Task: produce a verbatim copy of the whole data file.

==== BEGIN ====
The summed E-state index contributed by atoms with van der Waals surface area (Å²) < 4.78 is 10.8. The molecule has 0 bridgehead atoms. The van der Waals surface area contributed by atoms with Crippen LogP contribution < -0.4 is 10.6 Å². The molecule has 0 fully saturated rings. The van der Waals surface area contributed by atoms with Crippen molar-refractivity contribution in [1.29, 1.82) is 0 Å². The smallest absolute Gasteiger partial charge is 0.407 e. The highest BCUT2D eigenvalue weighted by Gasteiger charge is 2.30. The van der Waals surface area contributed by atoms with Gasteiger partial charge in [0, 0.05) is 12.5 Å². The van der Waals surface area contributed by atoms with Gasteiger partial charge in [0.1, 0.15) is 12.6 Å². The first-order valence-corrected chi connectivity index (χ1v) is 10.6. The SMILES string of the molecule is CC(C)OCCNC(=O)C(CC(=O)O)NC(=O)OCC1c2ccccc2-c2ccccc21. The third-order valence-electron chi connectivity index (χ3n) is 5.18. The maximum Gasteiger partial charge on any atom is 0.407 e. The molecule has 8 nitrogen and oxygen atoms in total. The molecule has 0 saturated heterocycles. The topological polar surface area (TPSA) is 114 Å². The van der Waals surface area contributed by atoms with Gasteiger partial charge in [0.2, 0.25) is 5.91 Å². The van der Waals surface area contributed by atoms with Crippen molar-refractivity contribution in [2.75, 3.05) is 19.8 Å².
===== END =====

The summed E-state index contributed by atoms with van der Waals surface area (Å²) < 4.78 is 10.8. The molecule has 0 bridgehead atoms. The van der Waals surface area contributed by atoms with Crippen LogP contribution < -0.4 is 10.6 Å². The molecule has 0 fully saturated rings. The van der Waals surface area contributed by atoms with Crippen molar-refractivity contribution in [1.29, 1.82) is 0 Å². The smallest absolute Gasteiger partial charge is 0.407 e. The highest BCUT2D eigenvalue weighted by Gasteiger charge is 2.30. The van der Waals surface area contributed by atoms with Gasteiger partial charge in [0, 0.05) is 12.5 Å². The van der Waals surface area contributed by atoms with Gasteiger partial charge in [0.1, 0.15) is 12.6 Å². The first-order valence-corrected chi connectivity index (χ1v) is 10.6. The SMILES string of the molecule is CC(C)OCCNC(=O)C(CC(=O)O)NC(=O)OCC1c2ccccc2-c2ccccc21. The third-order valence-electron chi connectivity index (χ3n) is 5.18. The maximum Gasteiger partial charge on any atom is 0.407 e. The molecule has 8 nitrogen and oxygen atoms in total. The molecule has 0 saturated heterocycles. The topological polar surface area (TPSA) is 114 Å². The van der Waals surface area contributed by atoms with Gasteiger partial charge in [0.2, 0.25) is 5.91 Å². The van der Waals surface area contributed by atoms with Crippen molar-refractivity contribution in [2.75, 3.05) is 19.8 Å².